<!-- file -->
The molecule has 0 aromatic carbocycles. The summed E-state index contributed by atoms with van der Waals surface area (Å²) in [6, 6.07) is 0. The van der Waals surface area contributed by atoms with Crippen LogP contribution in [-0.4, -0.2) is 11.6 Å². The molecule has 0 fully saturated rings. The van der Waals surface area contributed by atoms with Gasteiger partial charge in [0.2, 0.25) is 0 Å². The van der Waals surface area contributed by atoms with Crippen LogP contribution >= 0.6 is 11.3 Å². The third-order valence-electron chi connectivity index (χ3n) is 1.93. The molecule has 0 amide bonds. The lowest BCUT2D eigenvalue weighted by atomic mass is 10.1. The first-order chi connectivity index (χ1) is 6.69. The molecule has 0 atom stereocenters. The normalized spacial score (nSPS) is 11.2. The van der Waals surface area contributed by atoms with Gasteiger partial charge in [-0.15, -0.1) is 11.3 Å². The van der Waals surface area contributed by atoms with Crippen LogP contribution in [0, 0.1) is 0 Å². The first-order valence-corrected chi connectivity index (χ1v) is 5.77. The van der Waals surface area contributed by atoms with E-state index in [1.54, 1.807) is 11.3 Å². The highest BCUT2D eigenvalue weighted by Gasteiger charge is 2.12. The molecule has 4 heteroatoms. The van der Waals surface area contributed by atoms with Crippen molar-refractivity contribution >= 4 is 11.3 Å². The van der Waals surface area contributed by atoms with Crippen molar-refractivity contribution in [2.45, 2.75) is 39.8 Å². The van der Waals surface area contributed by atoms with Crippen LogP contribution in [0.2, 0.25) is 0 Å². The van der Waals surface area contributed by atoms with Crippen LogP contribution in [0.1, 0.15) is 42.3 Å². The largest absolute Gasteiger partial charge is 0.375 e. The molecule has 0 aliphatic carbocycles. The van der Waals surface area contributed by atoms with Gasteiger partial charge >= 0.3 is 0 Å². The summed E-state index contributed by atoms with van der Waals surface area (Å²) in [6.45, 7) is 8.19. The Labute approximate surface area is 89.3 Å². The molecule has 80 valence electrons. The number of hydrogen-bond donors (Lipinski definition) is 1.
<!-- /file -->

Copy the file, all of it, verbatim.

The molecule has 0 aromatic carbocycles. The summed E-state index contributed by atoms with van der Waals surface area (Å²) in [6, 6.07) is 0. The van der Waals surface area contributed by atoms with Crippen LogP contribution in [-0.4, -0.2) is 11.6 Å². The molecule has 0 fully saturated rings. The van der Waals surface area contributed by atoms with Gasteiger partial charge in [0.2, 0.25) is 0 Å². The van der Waals surface area contributed by atoms with Crippen LogP contribution >= 0.6 is 11.3 Å². The third-order valence-electron chi connectivity index (χ3n) is 1.93. The molecule has 0 amide bonds. The lowest BCUT2D eigenvalue weighted by atomic mass is 10.1. The first-order chi connectivity index (χ1) is 6.69. The molecule has 0 atom stereocenters. The normalized spacial score (nSPS) is 11.2. The van der Waals surface area contributed by atoms with Gasteiger partial charge in [-0.15, -0.1) is 11.3 Å². The van der Waals surface area contributed by atoms with Crippen LogP contribution in [0, 0.1) is 0 Å². The first-order valence-corrected chi connectivity index (χ1v) is 5.77. The van der Waals surface area contributed by atoms with E-state index in [1.54, 1.807) is 11.3 Å². The highest BCUT2D eigenvalue weighted by Gasteiger charge is 2.12. The molecule has 4 heteroatoms. The van der Waals surface area contributed by atoms with Crippen molar-refractivity contribution >= 4 is 11.3 Å². The van der Waals surface area contributed by atoms with Crippen molar-refractivity contribution in [2.45, 2.75) is 39.8 Å². The van der Waals surface area contributed by atoms with Crippen LogP contribution in [0.2, 0.25) is 0 Å². The van der Waals surface area contributed by atoms with Crippen LogP contribution in [0.1, 0.15) is 42.3 Å². The largest absolute Gasteiger partial charge is 0.375 e. The molecule has 0 aliphatic carbocycles. The van der Waals surface area contributed by atoms with Gasteiger partial charge >= 0.3 is 0 Å². The summed E-state index contributed by atoms with van der Waals surface area (Å²) in [6.45, 7) is 8.19. The Labute approximate surface area is 89.3 Å². The molecule has 80 valence electrons. The number of hydrogen-bond donors (Lipinski definition) is 1.